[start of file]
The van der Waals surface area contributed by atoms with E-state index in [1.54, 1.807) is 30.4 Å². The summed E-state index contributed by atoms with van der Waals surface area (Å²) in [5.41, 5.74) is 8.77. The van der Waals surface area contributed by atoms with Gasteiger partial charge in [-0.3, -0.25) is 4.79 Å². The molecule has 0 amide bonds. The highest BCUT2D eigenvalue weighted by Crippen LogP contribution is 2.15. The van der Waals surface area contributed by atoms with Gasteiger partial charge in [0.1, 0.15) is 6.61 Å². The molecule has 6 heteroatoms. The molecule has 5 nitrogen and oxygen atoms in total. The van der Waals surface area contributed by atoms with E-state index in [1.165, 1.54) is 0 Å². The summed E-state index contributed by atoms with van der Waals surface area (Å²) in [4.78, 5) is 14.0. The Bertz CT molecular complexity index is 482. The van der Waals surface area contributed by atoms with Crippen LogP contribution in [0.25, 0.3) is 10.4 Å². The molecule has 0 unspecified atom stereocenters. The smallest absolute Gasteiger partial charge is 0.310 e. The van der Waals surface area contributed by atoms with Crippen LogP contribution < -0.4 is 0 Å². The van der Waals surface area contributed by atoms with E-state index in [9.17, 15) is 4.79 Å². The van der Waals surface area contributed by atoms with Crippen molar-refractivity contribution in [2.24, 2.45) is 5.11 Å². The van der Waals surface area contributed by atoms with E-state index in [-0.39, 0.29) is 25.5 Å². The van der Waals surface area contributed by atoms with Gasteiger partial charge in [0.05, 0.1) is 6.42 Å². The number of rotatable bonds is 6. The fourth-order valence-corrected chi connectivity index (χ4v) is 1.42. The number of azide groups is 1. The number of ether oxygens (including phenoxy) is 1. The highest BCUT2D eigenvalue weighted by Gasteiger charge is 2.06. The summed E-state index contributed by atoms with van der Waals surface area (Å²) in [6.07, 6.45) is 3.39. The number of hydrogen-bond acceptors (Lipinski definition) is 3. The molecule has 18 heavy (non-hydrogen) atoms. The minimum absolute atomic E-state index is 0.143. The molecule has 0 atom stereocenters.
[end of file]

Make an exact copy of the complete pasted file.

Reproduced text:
The van der Waals surface area contributed by atoms with E-state index in [1.54, 1.807) is 30.4 Å². The summed E-state index contributed by atoms with van der Waals surface area (Å²) in [5.41, 5.74) is 8.77. The van der Waals surface area contributed by atoms with Gasteiger partial charge in [-0.3, -0.25) is 4.79 Å². The molecule has 0 amide bonds. The highest BCUT2D eigenvalue weighted by Crippen LogP contribution is 2.15. The van der Waals surface area contributed by atoms with Gasteiger partial charge in [0.1, 0.15) is 6.61 Å². The molecule has 6 heteroatoms. The molecule has 5 nitrogen and oxygen atoms in total. The van der Waals surface area contributed by atoms with E-state index in [1.165, 1.54) is 0 Å². The summed E-state index contributed by atoms with van der Waals surface area (Å²) in [4.78, 5) is 14.0. The Bertz CT molecular complexity index is 482. The van der Waals surface area contributed by atoms with Crippen LogP contribution in [0.25, 0.3) is 10.4 Å². The molecule has 0 unspecified atom stereocenters. The smallest absolute Gasteiger partial charge is 0.310 e. The van der Waals surface area contributed by atoms with Crippen LogP contribution < -0.4 is 0 Å². The van der Waals surface area contributed by atoms with E-state index in [9.17, 15) is 4.79 Å². The van der Waals surface area contributed by atoms with Crippen molar-refractivity contribution in [2.24, 2.45) is 5.11 Å². The van der Waals surface area contributed by atoms with E-state index in [-0.39, 0.29) is 25.5 Å². The van der Waals surface area contributed by atoms with Gasteiger partial charge in [0.05, 0.1) is 6.42 Å². The number of rotatable bonds is 6. The fourth-order valence-corrected chi connectivity index (χ4v) is 1.42. The number of azide groups is 1. The number of ether oxygens (including phenoxy) is 1. The highest BCUT2D eigenvalue weighted by Gasteiger charge is 2.06. The summed E-state index contributed by atoms with van der Waals surface area (Å²) in [6.07, 6.45) is 3.39. The number of hydrogen-bond acceptors (Lipinski definition) is 3. The molecule has 18 heavy (non-hydrogen) atoms. The minimum absolute atomic E-state index is 0.143. The molecule has 0 atom stereocenters.